There’s something very special about watching the ceremony of a cup of coffee being carefully and precisely prepared just for you.
As the exact amount of coffee grains – medium ground – are scooped up and then placed carefully into the filter of the V60 coffee dripper, Karla explains the flavors I’ll perceive: fruity, not unlike the sweetness in apples and peaches. Acidic. The coffee is grown locally, and Tueste, the coffee bar in nearby Coatepec, Veracruz, where I’m enjoying my first official cata (tasting), clearly takes every step of the process seriously.
Like many select cafés in the area, the baristas here appreciate the art of a good cup of coffee. It’s treated with both curiosity and reverence, and even those who know more than I can ever hope to about the drink seem to be too in awe of the vast array of experiences it provides to bother being pretentious about it.
Veracruz, and especially Coatepec, Veracruz, is the land of coffee.
Okay, fine. Lots of places are “the land of coffee,” but café veracruzano especially stands out for its excellence. Veracruz is the first place through which coffee was brought to Mexico by the Spaniards (which was really the least they could do for Mexico, all things considered), where it took to the land like a fish in water.
Coffee has a few requirements for survival: lots of water; a mild temperature; taller trees around it to give it shade.
Check, check, and check: the Cloud Forest in which Coatepec is located is officially coffee-plant heaven. And the coffee lovers among us might very well hold it in the same high regard.
While coffee got its original foothold in Mexico in Veracruz, it’s since been surpassed by Chiapas when it comes to the volume produced (Puebla is next in line).
Most coffee in the state is grown by small producers; indeed, 95.5% of fincas are smaller than three hectares. Most coffee growers sell their fresh harvests to larger national and international corporations (if you’ve seen Nescafé’s “Veracruz” soluble blend, you’ll see a good example of where that coffee ends up).
According to sustainable specialty coffee producer Diego Porras, this puts many coffee growers at a fairly large economic disadvantage: with three to four major corporations as the main purchasers for the crop, prices stay low.
This in turn means that much of the coffee sold to “the big guys” is not necessarily of the best quality, as it makes little sense to nurture and grow something magnificent for such a small return.
Luckily for those giant players, most of the world is perfectly fine with mediocre coffee; even in Mexico, the majority of those who drink coffee go with a soluble option — instant coffee.
Over the past decade or so, however, the market for specialty coffee has been growing. There is even a coffee festival every May in Coatepec. More and more specialized coffee bars have popped up here to do what they do best to satisfy a more sophisticated and enthusiastic clientele.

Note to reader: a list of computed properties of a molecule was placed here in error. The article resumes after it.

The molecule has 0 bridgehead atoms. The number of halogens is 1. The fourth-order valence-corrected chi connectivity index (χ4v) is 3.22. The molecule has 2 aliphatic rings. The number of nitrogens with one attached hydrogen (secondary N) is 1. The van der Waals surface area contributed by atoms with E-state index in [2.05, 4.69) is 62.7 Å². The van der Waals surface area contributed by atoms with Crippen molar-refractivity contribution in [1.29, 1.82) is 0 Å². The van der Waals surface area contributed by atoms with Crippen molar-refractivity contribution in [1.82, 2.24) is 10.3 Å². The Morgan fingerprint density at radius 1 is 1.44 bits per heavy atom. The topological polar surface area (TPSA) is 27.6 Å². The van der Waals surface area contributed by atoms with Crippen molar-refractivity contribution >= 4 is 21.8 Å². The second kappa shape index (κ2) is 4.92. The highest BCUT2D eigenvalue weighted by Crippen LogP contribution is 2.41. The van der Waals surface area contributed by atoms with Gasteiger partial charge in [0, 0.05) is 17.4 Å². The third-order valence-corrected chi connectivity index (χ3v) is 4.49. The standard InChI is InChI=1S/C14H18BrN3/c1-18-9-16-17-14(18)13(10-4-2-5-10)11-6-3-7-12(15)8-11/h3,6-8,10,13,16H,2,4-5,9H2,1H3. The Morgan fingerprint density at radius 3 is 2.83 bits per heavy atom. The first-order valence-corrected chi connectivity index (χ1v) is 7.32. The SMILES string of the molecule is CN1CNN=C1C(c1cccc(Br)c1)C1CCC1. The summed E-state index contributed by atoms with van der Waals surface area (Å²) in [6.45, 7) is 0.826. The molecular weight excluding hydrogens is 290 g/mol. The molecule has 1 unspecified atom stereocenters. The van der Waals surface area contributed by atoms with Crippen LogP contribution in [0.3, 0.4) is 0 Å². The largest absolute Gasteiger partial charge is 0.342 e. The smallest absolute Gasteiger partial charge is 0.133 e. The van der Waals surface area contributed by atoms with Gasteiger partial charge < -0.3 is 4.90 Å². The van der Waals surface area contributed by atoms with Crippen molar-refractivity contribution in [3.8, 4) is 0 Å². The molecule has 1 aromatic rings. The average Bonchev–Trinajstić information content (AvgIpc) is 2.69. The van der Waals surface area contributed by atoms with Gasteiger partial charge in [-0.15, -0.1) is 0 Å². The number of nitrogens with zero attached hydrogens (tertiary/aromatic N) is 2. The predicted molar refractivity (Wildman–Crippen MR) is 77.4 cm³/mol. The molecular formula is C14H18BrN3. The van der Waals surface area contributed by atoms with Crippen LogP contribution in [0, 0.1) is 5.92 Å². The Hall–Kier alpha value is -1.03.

Some, like Tueste, offer courses and tastings. All of them offer a fantastic coffee-drinking experience, and their presence means that some coffee growers in the area can afford to spend the time and care growing and nurturing the state’s most famous plant; some even shepherd it the rest of the way to its final product, opening “finca to table” coffee bars of their own.
The nature is there, but the nurture is what takes it over the finish line, after all.
And while there are other places throughout the country in which a sizable portion of the population appreciates a really good cup of coffee, Coatepec is a town that sticks out to the fan base: specialty coffee shops there abound, and its economy benefits largely from every piece of the plant-to-cup production line.
At any given moment walking through the streets, one can smell the roasting or brewing of coffee. Add to that the cool and often drizzly climate, mountain views and colorful downtown architecture, and there really is a lot to love.
I asked Karla why she thought there had been such a boom in specialty coffee lately in a place that has truly always deserved it. Coffee is a world of adventure that one would be hard-pressed to stop exploring, she said.
Porras would agree: sometimes the way a cup of coffee turns out “can even depend on the mood one’s in — or on the weather,” he says with a laugh.
As I ride home to Xalapa from Coatepec, the rain continues to drizzle onto the coffee plants below. I might not sleep that night, but I do go to bed happy.
Sarah DeVries is a writer and translator based in Xalapa, Veracruz. She can be reached through her website, sdevrieswritingandtranslating.com